Volvo and Saab could be enjoying--is that the right word?--their last days in the U.S. auto industry, if the latest reports from across the globe are accurate.
At Volvo, a sale by Ford Motor Company to a company not in North America is getting closer. Automotive News says that the car company has put on hold some financial negotiations with the Swedish government while it examines several sales scenarios involving parent company Ford. Automotive News' sources tell it that bidders were being toured around Gothenburg headquarters and given management presentations. China's Changan Auto says it's not among those bidders.
2008 Saab 9-3
Meanwhile in Trollhattan, Saab has attracted interest from bidders around the world. The bidders may or may not include Chinese automaker Geely; the Detroit News says Geely is interested, but Geely itself said in a stock filing it would not bid on Saab nor Volvo, for that matter. Then a secret source told the News that it would indeed bid for Saab, but told the paper in that uniquely oblique Chinese way that guarantees nothing.
Ford and General Motors have been angling to sell their Swedish brands since last fall, when the financial crisis hit the auto industry like a 35-mph barrier hits some notably unprepared Chinese-made vehicles. Volvo is being prepared for a sale by assuming control once more over its product and financial decisions, and by requesting a $266 million loan from the Swedish government in case it needs backup financing. Saab, meanwhile, has been actively on the block while GM hacks away at its global enterprises to return to its core U.S. brands in its ongoing, Federally-backed restructuring.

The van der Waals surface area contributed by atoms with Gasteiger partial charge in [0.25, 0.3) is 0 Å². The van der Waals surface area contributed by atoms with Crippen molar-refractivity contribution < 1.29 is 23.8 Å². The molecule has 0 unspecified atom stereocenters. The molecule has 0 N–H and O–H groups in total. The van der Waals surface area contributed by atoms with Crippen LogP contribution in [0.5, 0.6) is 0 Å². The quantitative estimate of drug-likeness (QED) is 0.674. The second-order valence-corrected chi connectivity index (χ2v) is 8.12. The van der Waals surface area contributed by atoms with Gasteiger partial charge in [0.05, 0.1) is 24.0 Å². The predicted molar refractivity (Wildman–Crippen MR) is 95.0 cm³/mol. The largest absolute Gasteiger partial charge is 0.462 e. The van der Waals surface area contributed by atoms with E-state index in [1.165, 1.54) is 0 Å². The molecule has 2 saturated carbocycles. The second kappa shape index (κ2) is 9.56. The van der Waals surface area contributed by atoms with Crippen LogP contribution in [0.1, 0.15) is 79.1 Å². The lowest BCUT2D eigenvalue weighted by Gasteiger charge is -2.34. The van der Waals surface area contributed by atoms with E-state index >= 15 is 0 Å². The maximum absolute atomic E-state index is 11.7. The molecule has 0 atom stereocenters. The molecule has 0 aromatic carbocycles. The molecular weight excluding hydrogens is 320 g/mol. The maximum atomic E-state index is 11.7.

Our plan? Sweden buys both companies, shrinks the workforce, eliminates the near-complete product duplication and sells the single brand and a single plant to a single interested automaker. Sugar daddies still exist in the auto world, as Fiat's Sergio Marchionne seems to prove. What's a single Swedish girl got to do to get some attention around here?